Will sex differences never end? Sometimes they seem to go one way, sometimes the other, with the gaps closing or staying resolutely the same, but this is the March of Science, as different schools contend, and as new results are added to the old. We should be glad that researchers delve into these matters, particularly in times when sex differences are considered somehow dangerous, and apt to cause offence, public disorder, and a rending of the very fabric of society, as when a diaphanous blouse is torn from a lady’s breast by a brutish leering lout. I digress. I may not have got the hang of current sensibilities.
Anyway, back to “tilt”. I find this a relatively new concept, but perhaps it is more succinct than the former description “verbal-performance discrepancy”. Which way do the fair sex incline: to matters verbal or mathematical? Verbal, it would seem, and all the more so as you go up the ability spectrum.
Sex differences in ability tilt in the right tail of cognitive abilities: A 35-year examination Jonathan Wai, Jaret Hodges, Matthew C. Makel. https://doi.org/10.1016/j.intell.2018.02.003 Intelligence, Volume 67, March–April 2018, Pages 76–83
The authors highlight the following findings:
Sex differences in math-verbal ability tilt in the right tail were examined across 35 years.
Sample included >2 million gifted adolescents across multiple measures in the U.S. and India.
Ability tilt favored males for math > verbal and females for verbal > math.
Sex differences in ability tilt remained fairly stable over time and replicated across measures.
Trends should be monitored given their potential to impact future workforce trends.
Sex differences in cognitive ability level and cognitive ability pattern or tilt (e.g., math > verbal) have been linked to educational and occupational outcomes in STEM and other fields. The present study examines cognitive ability tilt across the last 35 years in 2,053,265 academically talented students in the U.S. (SAT, ACT, EXPLORE) and 7119 students in India (ASSET) who were in the top 5% of cognitive ability, populations that largely feed high level STEM and other occupations. Across all measures and samples, sex differences in ability tilt were uncovered, favoring males for math > verbal and favoring females for verbal > math. As ability tilt increased, sex differences in ability tilt appeared to increase. Additionally, sex differences in tilt increased as ability selectivity increased. Broadly, sex differences in ability tilt remained fairly stable over time, were consistent across most measures, and replicated across the U.S. and India. Such trends should be carefully monitored given their potential to impact future workforce trends.
Before going further, I should digress to sing the praises of Gerd Gigerenzer. Whereas Kahneman and Tversky concentrated on puzzles which many have found contrived, Gigerenzer concentrated on actual, everyday problems with interpreting statistics. Here is an example. We can all guess those people in the top 1% of intelligence are 1 in 100 intellects, but what does 0.01% mean? It “feels like” 1 in a 1000, but is in fact 1 in 10,000. As Gigerenzer says, don’t mix decimals with percentages. They are different tribes. Confusing. Instead, use natural frequencies. In a town of 10,000 people there will be 100 people who are in the top 1% of the population, but only one person who is 1 in 10,000. That is the level that Benbow and Lubinski studied. Eminent minds, Galton called them.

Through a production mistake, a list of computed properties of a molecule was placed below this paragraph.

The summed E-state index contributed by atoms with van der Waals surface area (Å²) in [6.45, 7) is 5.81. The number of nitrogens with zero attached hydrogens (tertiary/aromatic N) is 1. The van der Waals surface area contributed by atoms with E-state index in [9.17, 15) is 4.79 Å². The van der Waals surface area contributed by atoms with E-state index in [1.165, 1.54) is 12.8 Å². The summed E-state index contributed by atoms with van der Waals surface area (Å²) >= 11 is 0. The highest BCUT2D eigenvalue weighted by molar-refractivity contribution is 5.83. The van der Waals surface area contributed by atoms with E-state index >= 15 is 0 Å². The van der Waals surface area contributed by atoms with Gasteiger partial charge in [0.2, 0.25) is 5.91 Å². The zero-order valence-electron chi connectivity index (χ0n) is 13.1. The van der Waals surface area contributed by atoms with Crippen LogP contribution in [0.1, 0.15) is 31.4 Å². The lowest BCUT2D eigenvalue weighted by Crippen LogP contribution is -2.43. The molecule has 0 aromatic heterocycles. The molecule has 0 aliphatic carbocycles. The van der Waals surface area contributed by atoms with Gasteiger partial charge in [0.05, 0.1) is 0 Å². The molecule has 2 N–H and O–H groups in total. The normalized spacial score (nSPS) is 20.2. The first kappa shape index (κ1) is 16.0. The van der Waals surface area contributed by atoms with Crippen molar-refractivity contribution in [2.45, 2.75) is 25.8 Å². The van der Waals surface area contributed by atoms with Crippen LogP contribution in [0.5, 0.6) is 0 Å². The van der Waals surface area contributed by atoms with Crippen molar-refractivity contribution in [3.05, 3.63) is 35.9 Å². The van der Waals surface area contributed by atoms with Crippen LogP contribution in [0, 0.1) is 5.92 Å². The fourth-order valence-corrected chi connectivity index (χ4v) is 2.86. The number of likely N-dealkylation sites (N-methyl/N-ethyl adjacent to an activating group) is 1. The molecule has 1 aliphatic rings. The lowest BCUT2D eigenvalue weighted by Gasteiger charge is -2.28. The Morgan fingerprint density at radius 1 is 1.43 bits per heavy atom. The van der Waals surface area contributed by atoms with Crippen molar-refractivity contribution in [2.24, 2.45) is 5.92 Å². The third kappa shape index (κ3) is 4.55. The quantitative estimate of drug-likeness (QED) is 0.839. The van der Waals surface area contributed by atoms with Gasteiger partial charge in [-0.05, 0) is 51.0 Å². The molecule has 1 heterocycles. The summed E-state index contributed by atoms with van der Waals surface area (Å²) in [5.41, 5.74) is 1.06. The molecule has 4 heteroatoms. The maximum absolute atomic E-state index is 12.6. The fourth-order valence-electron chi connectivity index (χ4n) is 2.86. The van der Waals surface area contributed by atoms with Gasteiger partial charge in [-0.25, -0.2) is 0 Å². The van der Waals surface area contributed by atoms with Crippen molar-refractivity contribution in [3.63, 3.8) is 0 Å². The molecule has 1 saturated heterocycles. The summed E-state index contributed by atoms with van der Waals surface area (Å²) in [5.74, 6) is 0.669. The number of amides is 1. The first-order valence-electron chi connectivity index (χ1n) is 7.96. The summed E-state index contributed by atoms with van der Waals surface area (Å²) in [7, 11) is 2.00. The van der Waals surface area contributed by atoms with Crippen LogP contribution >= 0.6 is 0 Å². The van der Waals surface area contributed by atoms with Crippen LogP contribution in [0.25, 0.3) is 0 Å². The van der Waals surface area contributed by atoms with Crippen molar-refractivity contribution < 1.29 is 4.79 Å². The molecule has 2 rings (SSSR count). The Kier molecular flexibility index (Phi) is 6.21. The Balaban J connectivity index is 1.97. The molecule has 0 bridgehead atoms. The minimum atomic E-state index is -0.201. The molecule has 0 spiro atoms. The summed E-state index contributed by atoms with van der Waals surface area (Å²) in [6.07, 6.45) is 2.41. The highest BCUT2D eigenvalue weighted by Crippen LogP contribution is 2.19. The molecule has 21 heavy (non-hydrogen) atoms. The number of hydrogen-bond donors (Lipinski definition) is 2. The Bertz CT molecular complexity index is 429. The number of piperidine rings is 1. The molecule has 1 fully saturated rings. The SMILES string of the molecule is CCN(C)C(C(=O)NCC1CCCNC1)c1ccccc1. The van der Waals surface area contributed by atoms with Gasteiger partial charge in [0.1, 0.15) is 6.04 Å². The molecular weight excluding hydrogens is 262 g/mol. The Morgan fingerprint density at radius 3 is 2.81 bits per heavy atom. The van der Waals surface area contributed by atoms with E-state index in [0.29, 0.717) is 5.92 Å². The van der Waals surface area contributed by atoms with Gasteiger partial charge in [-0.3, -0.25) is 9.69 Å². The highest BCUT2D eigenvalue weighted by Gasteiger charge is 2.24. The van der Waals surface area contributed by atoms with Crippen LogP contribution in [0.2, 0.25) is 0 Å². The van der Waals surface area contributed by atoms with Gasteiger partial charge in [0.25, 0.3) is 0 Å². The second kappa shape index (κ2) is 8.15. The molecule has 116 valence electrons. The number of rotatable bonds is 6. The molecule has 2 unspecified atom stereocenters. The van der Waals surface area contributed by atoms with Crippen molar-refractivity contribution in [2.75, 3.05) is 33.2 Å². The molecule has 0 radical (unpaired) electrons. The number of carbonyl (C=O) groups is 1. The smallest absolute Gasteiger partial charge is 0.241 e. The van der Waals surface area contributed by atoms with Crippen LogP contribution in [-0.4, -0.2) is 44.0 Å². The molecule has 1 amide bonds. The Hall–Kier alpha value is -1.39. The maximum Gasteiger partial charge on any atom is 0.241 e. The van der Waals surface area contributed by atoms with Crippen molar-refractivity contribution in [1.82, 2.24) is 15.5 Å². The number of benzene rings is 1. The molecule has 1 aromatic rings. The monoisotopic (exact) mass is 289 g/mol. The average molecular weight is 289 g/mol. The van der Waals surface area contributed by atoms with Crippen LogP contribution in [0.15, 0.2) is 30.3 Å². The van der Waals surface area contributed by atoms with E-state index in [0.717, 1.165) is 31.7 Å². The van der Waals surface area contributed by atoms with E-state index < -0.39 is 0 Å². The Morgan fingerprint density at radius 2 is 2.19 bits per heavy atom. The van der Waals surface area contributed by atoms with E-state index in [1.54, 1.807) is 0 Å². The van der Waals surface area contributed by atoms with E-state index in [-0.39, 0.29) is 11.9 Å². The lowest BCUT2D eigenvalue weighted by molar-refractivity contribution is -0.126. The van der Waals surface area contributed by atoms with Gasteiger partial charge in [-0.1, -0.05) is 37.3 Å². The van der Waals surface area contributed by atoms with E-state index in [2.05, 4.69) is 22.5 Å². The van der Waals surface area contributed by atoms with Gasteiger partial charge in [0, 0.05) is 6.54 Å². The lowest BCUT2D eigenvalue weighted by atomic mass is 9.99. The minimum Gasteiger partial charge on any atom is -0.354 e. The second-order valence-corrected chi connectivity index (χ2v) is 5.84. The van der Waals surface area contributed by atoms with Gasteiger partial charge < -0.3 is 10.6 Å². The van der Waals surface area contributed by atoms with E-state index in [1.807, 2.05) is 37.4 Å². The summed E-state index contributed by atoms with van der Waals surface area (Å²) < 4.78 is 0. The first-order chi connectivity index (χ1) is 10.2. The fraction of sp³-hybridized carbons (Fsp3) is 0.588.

So, skipping a thousand words, here is the pictorial summary, which shows that sex differences increase as ability tilt increases:
To my eye, starting from the bottom for all students, these violin plots show the following: women are almost perfectly balanced between verbal and mathematical ability, but men incline towards being better at maths than at verbal tasks. Men are more likely to calculate. This relatively slight difference might be the source of contrary imaginations, and some exasperated arguments.
At the higher intellectual level of the top 1 in a 100 of the population both men and women incline more to mathematical thinking, but men predominate more.
At the eminent level of the top 1 in 10,000 of the population, men outnumber women by about 2.5.
The authors caution:
It should be noted it is likely that the magnitude of the selectivity level moderator (top 5%, top 1%, top 0.01%) is underestimated. In the analysis, the ratio of male to females was skewed toward males. This skew increased as selectivity increased. This unbalanced design can lead to the true effect being greater than what is reported. In other words, it is possible that the magnitude of tilt is greater than what is reported.
Of course, the top mathematicians will be even brighter, say 1 in 1,000,000. They will be mostly men.
The paper is rightly restrained in its conclusions, but this stable result is a causal component in the observed sex differences in STEM studies and subsequent occupations. Sex differences in preferences for occupations are mentioned, but are not part of this study. India, which is far less favourable to women’s careers, shows the same trend. Probably, men take to maths more than do women, and at the brightest levels that general trend is accentuated. The current study may under-estimate the male advantage.